Bryce Canyon Exhibit

Indoor exhibits provide visitors with opportunities for enhanced orientation to the park, for increased understanding of park stories, and to make meaningful connections to park resources. Effective visitor center exhibits sensitively present artifacts in context, accurately depict historic and natural scense at large scale, feature tactile elements such as replicas and landscape models, bring stories to life with audiovisual programs, and invite visitor engagement with robust interactives and audience-centered experiences. See examples of our work in our exhibits portfolio page.

Making media accessible to visitors with disabilities makes our products even better and is critical in all stages all stages of the planning, design and production process. For more information about programmatic accessibility for National Park Service interpretive media, please visit HFC's Accessibility webpage. A good place to start is the accessibility guidelines. Please also explore this page for specific topics and additional resources.

Museum and Vistor Center Exhibit Planning, Design, and Fabrication Process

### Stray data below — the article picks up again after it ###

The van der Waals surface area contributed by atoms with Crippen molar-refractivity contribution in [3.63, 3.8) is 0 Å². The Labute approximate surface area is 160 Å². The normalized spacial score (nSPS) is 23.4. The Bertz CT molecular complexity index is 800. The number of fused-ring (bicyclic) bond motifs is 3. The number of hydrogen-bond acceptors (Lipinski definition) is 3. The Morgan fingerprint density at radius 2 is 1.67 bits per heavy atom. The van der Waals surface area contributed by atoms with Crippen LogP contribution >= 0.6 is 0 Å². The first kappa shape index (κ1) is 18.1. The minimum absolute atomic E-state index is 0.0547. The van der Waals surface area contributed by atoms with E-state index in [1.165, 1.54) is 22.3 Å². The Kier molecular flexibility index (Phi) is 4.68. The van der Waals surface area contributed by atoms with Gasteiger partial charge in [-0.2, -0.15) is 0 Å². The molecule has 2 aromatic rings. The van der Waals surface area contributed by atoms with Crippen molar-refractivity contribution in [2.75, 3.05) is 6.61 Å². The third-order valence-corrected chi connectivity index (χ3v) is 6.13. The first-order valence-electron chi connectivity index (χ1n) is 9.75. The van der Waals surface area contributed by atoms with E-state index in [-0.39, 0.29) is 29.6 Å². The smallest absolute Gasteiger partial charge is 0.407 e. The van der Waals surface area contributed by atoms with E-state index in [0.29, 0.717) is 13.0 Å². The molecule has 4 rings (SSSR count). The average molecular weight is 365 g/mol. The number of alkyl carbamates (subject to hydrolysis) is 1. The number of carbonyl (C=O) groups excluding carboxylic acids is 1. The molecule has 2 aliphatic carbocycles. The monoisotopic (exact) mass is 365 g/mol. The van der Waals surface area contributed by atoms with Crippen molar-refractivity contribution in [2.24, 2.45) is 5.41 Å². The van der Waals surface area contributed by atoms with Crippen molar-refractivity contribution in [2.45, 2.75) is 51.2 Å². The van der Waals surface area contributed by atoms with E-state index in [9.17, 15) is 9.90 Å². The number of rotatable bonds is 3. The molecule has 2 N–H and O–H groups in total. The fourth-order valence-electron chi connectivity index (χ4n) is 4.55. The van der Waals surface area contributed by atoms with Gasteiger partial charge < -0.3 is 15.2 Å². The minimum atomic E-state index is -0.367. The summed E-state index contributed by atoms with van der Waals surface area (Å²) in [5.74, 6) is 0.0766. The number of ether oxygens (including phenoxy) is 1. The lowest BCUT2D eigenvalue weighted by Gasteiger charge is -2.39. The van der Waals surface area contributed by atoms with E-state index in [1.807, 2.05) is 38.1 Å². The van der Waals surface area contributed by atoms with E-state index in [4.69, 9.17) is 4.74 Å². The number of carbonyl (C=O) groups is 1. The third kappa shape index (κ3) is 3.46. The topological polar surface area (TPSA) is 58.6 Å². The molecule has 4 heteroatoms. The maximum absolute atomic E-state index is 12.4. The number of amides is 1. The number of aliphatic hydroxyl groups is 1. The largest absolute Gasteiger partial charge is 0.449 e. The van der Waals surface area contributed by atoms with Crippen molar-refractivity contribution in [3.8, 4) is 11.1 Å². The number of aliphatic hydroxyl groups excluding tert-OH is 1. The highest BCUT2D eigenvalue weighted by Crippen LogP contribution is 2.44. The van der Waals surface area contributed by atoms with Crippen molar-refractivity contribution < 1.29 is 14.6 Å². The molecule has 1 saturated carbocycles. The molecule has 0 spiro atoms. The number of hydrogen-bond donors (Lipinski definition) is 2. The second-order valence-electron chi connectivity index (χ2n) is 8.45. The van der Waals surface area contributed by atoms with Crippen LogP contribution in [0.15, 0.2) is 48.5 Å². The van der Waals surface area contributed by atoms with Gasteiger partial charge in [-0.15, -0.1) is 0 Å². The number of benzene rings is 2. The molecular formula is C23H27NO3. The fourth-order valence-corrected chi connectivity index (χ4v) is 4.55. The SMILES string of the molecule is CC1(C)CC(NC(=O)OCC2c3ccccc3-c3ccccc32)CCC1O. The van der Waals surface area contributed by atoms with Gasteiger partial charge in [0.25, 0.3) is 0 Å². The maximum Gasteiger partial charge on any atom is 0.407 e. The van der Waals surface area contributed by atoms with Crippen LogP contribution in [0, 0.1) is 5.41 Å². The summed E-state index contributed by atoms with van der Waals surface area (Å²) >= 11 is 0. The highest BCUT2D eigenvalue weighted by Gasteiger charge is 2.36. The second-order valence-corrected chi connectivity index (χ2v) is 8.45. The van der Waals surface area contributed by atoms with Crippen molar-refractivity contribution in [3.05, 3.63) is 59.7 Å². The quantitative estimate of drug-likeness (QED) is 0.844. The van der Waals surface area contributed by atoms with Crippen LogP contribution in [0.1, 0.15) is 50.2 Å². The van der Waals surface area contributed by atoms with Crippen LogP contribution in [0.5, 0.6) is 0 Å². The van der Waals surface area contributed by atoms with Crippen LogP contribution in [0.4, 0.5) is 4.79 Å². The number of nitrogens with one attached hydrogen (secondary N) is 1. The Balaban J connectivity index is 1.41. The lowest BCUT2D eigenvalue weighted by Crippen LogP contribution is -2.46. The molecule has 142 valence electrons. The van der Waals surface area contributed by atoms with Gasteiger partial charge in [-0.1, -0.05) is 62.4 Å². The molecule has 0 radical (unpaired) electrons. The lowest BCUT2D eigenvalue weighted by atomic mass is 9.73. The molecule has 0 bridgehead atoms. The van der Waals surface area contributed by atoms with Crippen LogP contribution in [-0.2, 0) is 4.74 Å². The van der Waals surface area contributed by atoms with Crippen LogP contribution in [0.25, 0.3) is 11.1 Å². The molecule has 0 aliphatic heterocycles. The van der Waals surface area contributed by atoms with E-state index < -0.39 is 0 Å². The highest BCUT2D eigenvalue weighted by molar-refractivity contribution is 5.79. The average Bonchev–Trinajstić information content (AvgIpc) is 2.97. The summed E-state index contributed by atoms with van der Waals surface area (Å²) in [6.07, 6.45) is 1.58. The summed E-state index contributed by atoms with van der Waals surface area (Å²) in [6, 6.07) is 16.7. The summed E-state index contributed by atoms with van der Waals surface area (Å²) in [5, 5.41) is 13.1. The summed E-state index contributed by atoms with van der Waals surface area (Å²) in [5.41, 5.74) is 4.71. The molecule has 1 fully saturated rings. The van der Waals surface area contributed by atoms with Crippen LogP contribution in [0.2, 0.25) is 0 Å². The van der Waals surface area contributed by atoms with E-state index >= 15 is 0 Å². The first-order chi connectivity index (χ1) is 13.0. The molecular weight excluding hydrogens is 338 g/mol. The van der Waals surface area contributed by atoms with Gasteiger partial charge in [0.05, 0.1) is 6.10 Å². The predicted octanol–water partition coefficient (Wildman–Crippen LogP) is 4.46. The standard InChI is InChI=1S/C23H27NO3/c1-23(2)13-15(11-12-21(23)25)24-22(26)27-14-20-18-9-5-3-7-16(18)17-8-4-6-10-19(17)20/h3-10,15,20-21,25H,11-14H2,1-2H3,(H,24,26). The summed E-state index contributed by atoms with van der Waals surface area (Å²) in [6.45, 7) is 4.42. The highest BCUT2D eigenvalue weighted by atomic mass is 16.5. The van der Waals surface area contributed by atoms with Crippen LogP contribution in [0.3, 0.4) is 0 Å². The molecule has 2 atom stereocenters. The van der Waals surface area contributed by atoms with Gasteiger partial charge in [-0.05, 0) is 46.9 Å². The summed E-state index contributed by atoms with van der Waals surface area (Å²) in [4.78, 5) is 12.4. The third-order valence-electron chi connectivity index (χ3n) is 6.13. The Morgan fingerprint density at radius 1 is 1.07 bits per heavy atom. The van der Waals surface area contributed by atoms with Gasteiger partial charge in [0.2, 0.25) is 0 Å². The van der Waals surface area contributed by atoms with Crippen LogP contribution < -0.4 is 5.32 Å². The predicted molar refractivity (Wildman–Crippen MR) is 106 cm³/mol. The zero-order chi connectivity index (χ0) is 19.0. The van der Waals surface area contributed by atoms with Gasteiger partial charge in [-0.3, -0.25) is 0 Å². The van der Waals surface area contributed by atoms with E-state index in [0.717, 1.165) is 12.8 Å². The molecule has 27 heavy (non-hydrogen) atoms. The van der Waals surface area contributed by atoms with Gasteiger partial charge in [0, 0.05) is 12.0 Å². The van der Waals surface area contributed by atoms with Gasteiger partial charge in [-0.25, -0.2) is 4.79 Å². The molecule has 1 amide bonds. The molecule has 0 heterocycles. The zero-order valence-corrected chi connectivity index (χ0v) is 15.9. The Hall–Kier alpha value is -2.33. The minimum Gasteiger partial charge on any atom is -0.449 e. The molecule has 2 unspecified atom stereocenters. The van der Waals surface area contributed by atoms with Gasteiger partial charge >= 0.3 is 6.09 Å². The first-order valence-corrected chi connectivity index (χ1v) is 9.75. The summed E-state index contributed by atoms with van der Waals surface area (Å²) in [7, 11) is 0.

The raw materials of exhibit development - graphics, objects, text, and digital media - combine to interpret park resources and themes. Universal Design principles inform design solutions, with accessibility features developed from the beginning of the project. Coordination with architects and facility managers is essential, whether the exhibits are installed in a new building or in a rehabilitated visitor center. The impact of exhiits on visitor flow, using energy-efficient lighting, and ensuring the sustainability of interactives and electronics must all be carefully considered during exhibit development. Having an inclusive, participatory, and collaborative process is the hallmark of contemporary exhibit planning and design practice, including conducting evaluations with the public. The NPS Standard Exhibit Planning, Design, and Fabrication Specifications and process charts guide in-house staff and contracts throughout the process.

Exhibit Development for the National Park Service is primarly accomplished by contracing with professional design firms. Harpers Ferry Center manages Indefinite Delivery Indefinite Quantity (IDIQ) contracts for exhibit planning and design, and for exhibit fabrication and installation. Harpers Ferry Center also manages exhibit design-build contracts, which combine planning, design, and fabrication into one "turn-key" exhibit project.

Parks are encouraged to contract Harpers Ferry Center to explore exhibit development options, and for assistance in developing comprehensive cost estimates to inform PMIS requests. Center staff can also provide consultation and tools to begin park planning efforts in advance of contract award, including preparing Interpretive Resource Packages.

Chaco Culture Exhibit Wall During Installation Complete Chaco Culture Exhibit Wall

Last updated: December 17, 2018